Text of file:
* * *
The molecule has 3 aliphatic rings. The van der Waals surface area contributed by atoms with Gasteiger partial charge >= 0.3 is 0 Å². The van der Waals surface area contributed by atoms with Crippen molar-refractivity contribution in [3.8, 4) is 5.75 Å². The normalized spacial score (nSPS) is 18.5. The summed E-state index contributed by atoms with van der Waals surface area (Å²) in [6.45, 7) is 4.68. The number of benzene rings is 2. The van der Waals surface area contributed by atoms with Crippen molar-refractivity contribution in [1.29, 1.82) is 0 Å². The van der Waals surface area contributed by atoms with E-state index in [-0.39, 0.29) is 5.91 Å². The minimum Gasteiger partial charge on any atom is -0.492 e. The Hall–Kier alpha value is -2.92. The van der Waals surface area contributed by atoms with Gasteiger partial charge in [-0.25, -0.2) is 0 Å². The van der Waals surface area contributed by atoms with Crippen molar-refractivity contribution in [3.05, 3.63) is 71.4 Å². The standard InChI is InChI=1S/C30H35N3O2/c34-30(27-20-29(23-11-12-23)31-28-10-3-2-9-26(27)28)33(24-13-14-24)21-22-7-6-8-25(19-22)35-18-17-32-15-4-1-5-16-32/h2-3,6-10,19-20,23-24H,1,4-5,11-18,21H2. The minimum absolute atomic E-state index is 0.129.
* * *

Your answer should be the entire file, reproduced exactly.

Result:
The molecule has 3 aliphatic rings. The van der Waals surface area contributed by atoms with Gasteiger partial charge >= 0.3 is 0 Å². The van der Waals surface area contributed by atoms with Crippen molar-refractivity contribution in [3.8, 4) is 5.75 Å². The normalized spacial score (nSPS) is 18.5. The summed E-state index contributed by atoms with van der Waals surface area (Å²) in [6.45, 7) is 4.68. The number of benzene rings is 2. The van der Waals surface area contributed by atoms with Crippen molar-refractivity contribution in [1.29, 1.82) is 0 Å². The van der Waals surface area contributed by atoms with E-state index in [-0.39, 0.29) is 5.91 Å². The minimum Gasteiger partial charge on any atom is -0.492 e. The Hall–Kier alpha value is -2.92. The van der Waals surface area contributed by atoms with Gasteiger partial charge in [-0.25, -0.2) is 0 Å². The van der Waals surface area contributed by atoms with Crippen molar-refractivity contribution in [3.05, 3.63) is 71.4 Å². The standard InChI is InChI=1S/C30H35N3O2/c34-30(27-20-29(23-11-12-23)31-28-10-3-2-9-26(27)28)33(24-13-14-24)21-22-7-6-8-25(19-22)35-18-17-32-15-4-1-5-16-32/h2-3,6-10,19-20,23-24H,1,4-5,11-18,21H2. The minimum absolute atomic E-state index is 0.129.